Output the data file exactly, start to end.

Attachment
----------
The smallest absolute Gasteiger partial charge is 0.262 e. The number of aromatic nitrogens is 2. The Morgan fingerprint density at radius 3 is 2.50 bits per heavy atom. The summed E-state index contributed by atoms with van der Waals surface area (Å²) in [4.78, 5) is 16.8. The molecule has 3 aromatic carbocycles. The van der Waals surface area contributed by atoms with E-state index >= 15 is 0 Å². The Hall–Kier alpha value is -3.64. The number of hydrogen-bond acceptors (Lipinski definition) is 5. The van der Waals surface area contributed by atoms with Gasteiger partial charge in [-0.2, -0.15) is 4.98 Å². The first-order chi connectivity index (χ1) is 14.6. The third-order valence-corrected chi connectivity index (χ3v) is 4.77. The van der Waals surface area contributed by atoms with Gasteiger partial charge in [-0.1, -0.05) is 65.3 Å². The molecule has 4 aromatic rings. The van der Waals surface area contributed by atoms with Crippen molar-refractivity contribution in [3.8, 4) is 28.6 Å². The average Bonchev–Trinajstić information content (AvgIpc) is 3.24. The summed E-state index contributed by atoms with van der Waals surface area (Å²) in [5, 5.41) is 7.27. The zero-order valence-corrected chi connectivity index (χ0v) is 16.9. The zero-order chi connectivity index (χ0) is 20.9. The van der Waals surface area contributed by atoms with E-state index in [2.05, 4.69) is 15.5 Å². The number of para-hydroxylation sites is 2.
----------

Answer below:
The smallest absolute Gasteiger partial charge is 0.262 e. The number of aromatic nitrogens is 2. The Morgan fingerprint density at radius 3 is 2.50 bits per heavy atom. The summed E-state index contributed by atoms with van der Waals surface area (Å²) in [4.78, 5) is 16.8. The molecule has 3 aromatic carbocycles. The van der Waals surface area contributed by atoms with E-state index >= 15 is 0 Å². The Hall–Kier alpha value is -3.64. The number of hydrogen-bond acceptors (Lipinski definition) is 5. The van der Waals surface area contributed by atoms with Gasteiger partial charge in [-0.2, -0.15) is 4.98 Å². The first-order chi connectivity index (χ1) is 14.6. The third-order valence-corrected chi connectivity index (χ3v) is 4.77. The van der Waals surface area contributed by atoms with Gasteiger partial charge in [-0.1, -0.05) is 65.3 Å². The molecule has 4 aromatic rings. The van der Waals surface area contributed by atoms with Crippen molar-refractivity contribution in [3.8, 4) is 28.6 Å². The average Bonchev–Trinajstić information content (AvgIpc) is 3.24. The summed E-state index contributed by atoms with van der Waals surface area (Å²) in [5, 5.41) is 7.27. The zero-order valence-corrected chi connectivity index (χ0v) is 16.9. The zero-order chi connectivity index (χ0) is 20.9. The van der Waals surface area contributed by atoms with E-state index in [2.05, 4.69) is 15.5 Å². The number of para-hydroxylation sites is 2.